Finally, there’s a longform workshop in which the students will work on a proposal for their master thesis. They will work towards a research proposal, supported by rigorous and rapid prototyping. The main goal is not to develop one game, but to gain a breath of knowledge on their chosen subject through different approaches. This will culminate in the team proposing several design tracks for their next academic year, which they can evaluate and enhance further over the summer period.

  • 3rd semester
    Aalto University (Helsinki, Finland)

    Games Now! Community 6

    "Games Now!" is an open lecture series and learning community that delves into the evolving dynamics of the gaming industry. In this course, students actively engage with the GN! learning community by attending lectures and events, nurturing their involvement with the GN! online community, and establishing connections within both formal and informal networks of learners. Additionally, students will play a role in shaping the content, trajectory, and subjects covered in GN! lectures and events.

    Learning goals: On the completion of the course, the students…

    • Are able to identify the current trends in the industry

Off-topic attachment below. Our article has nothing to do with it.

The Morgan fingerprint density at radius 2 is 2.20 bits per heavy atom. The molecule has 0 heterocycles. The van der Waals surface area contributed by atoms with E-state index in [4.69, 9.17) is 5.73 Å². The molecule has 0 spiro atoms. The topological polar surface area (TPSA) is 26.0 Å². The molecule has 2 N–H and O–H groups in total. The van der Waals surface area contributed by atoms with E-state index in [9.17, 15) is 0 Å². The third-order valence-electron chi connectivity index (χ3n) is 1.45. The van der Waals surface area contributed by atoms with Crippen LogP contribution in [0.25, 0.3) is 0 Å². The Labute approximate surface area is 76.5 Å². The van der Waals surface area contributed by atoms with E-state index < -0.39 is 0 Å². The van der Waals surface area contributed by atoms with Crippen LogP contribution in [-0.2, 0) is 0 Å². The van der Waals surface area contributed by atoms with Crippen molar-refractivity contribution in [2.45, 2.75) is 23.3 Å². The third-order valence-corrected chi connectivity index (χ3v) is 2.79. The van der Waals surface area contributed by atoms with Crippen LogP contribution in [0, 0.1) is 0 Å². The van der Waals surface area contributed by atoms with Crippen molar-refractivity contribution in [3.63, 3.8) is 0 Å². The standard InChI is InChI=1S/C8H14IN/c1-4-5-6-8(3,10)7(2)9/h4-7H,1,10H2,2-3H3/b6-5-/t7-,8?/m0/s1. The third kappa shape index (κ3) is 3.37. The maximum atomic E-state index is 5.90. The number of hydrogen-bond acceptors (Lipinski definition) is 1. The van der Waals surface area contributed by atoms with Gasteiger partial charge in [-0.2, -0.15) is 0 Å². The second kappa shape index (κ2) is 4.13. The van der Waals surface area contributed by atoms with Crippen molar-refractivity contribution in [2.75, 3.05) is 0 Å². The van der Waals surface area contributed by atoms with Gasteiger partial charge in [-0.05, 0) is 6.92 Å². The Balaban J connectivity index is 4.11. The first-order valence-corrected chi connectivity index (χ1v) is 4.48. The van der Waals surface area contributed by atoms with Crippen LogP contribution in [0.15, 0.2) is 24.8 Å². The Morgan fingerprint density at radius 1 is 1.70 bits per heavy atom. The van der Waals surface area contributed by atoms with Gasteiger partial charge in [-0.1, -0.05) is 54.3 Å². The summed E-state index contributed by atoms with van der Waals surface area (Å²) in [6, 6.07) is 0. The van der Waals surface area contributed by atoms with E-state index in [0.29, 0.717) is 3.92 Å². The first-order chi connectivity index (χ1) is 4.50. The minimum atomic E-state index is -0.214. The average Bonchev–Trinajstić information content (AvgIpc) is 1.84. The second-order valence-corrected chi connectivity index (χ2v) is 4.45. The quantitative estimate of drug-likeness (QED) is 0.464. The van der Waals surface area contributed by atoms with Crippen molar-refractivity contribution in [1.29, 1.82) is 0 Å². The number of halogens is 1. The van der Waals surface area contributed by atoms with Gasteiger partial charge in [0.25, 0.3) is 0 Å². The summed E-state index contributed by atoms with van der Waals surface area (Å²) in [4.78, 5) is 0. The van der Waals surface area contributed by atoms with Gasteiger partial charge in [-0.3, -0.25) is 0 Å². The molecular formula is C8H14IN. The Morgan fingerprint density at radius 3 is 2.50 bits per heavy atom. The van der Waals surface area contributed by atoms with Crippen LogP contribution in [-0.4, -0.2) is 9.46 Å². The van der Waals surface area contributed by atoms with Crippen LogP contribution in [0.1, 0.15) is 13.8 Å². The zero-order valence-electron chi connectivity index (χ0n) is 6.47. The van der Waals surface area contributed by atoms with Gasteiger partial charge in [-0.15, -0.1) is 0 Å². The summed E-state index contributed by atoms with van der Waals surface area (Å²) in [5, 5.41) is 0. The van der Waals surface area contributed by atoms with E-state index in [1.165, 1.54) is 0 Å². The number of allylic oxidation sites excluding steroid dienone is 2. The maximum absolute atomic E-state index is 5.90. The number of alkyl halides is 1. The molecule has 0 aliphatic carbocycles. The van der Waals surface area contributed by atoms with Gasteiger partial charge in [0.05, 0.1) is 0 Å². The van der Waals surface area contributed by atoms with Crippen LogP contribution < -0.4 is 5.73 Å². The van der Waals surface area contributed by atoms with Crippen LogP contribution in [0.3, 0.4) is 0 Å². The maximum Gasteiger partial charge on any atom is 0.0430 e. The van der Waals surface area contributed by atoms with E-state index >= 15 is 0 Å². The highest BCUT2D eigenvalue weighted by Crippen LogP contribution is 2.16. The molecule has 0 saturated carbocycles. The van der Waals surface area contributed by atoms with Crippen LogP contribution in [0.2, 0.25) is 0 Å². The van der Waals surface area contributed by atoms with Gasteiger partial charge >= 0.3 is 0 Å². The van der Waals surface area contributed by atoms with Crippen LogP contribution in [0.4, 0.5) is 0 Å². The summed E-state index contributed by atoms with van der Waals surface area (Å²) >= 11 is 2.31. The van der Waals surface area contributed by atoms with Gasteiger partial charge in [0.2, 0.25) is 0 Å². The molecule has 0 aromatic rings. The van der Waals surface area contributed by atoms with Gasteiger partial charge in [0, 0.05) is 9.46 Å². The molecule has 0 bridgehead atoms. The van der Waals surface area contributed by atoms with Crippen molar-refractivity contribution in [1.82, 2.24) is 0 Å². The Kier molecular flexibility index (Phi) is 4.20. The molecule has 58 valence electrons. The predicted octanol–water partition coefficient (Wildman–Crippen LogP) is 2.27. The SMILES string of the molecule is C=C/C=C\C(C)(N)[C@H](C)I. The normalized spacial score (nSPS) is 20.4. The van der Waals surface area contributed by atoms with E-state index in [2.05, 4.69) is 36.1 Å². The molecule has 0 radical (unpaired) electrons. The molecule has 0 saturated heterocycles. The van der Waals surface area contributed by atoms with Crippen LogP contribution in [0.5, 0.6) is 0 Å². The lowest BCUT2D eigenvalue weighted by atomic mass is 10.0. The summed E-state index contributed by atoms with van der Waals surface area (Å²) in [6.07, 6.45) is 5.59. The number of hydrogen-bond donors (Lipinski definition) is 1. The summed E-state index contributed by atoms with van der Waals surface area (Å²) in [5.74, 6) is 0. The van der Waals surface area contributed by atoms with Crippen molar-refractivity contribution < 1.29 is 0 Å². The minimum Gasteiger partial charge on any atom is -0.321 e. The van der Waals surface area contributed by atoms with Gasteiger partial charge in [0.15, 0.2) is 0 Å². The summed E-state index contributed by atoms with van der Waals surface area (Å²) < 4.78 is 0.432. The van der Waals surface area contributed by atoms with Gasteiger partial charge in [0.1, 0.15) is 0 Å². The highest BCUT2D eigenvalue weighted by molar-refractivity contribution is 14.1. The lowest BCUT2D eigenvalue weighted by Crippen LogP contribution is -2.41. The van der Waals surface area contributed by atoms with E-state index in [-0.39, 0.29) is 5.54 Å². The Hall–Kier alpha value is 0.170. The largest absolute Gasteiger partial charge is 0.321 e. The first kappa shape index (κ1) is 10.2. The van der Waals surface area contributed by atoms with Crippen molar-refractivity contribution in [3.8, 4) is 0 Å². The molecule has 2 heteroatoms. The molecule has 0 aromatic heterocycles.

• Understand how game professionals follow the trends and adapt to the changes
    • Understand how to effectively nurture and grow open learning communities in fast paced industries
    Learning with Game Industry Professionals 15

    In this course, students establish a personal learning goal and participate in a series of mentoring sessions aimed at nurturing, guiding, and evaluating their progress toward achieving that goal. The chosen learning objective is strategically aligned to support the culmination of the students' final project, and their independent learning journey is subject to ongoing feedback and assessment from instructors, peers, and industry experts in an iterative manner.

    Moreover, students are introduced to and receive guidance in becoming proficient learners who can effectively navigate and contribute to the dynamic landscapes of their future occupational game and play industry communities. This entails a combination of individual work, attendance at various local game industry conferences and gatherings, and one-on-one interactions with teachers, fellow students, and established industry professionals.

    Learning goals: on the completion of the course, the students…

    • Are able to set personal learning goals and follow these goals in an independent and iterative manner
    • Understand the networking platforms and habits of game and play professionals
    • Are experienced in utilizing occupational networks in their life-wide learning processes
    Game Project Seminar 6

    In this course, the students start working on their final projects. Students will be introduced to the basic requirements of the final project report, they are given practice in presenting their work in spoken and in written format, and are given reading assignments to support their work.

    Learning goals: on the completion of the course, the students…

    • Are able to express their creative work and ideas verbally and visually to others Are able to reflect their creative process verbally and visually Are able to find and utilize relevant academic and professional references for their project reports
    Game Jam 3